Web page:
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France, 1956 (MIFF 1979, Missed Masterpieces)

Director: Robert Bresson

Bresson's A Man Escaped, like The Trial of Joan of Arc, is closely based on factual records. Yet it is far from being a documentary. 'I would like to show this miracle', Bresson explains. 'An invisible hand over the prison, directing what happens and causing such and such a thing to succeed for one and not another. The Spirit breathes where it will.'

The story is taken from Andre Devigny's account of his imprisonment by the Gestapo for his activities with the French Resistance movement during the German occupation. Devigny managed to escape from Fort Montluc in Lyons just a few hours before he was to have been executed. The film's Devigny is Fontaine.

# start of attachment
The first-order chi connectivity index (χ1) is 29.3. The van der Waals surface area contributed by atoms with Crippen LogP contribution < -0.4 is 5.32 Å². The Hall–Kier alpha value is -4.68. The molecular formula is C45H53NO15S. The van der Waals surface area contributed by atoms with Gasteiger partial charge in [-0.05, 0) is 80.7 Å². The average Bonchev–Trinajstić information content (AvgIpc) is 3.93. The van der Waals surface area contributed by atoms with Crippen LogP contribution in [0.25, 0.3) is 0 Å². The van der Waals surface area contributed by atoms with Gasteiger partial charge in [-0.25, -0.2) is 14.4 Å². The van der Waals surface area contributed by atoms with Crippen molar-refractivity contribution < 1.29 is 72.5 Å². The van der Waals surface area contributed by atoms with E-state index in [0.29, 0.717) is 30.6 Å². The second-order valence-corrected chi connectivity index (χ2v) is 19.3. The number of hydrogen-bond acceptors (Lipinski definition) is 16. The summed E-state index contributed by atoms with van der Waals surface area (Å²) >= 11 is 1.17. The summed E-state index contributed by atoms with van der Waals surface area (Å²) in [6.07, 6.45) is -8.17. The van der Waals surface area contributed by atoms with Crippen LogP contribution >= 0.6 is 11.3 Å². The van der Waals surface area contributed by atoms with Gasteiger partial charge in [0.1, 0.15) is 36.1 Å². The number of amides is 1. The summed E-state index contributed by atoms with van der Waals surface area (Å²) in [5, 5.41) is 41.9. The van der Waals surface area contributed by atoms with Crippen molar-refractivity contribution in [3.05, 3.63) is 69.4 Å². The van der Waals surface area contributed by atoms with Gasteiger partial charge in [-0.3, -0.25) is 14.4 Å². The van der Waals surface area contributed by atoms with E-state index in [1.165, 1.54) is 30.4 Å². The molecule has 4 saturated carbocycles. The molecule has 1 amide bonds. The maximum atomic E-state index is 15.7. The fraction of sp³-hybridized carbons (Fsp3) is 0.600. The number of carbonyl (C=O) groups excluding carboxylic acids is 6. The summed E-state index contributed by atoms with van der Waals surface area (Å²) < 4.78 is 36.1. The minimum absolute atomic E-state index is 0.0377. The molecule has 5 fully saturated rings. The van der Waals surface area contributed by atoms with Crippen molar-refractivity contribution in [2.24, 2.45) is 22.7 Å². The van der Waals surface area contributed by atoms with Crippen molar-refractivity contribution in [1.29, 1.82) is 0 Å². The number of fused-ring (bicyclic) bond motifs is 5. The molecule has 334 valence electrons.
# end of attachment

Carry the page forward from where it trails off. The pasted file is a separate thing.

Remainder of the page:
First we see Fontaine being transported to the prison; he makes an ineffectual attempt at escape. In his cell he is entirely alone. By intense concentration on the objects around him, he begins to devise a means of escape. He transforms a spoon into a knife with which he dismantles the cell door; blankets are woven into ropes; lanterns used for hooks. Gradually, he comes into contact with other prisoners who help him. Coincidence, or fate, saves Devigny on several occasions from being discovered.

Another prisoner, Orsini, attempts to escape, but is killed in the process. Fontaine observes this dispassionately and works out improvements in his plan. Then, he is interrupted by the arrival of a cell-mate, Jost, who demands to be taken along. As it turns out, Jost's assistance becomes a vital factor in their successful escape.

See also...


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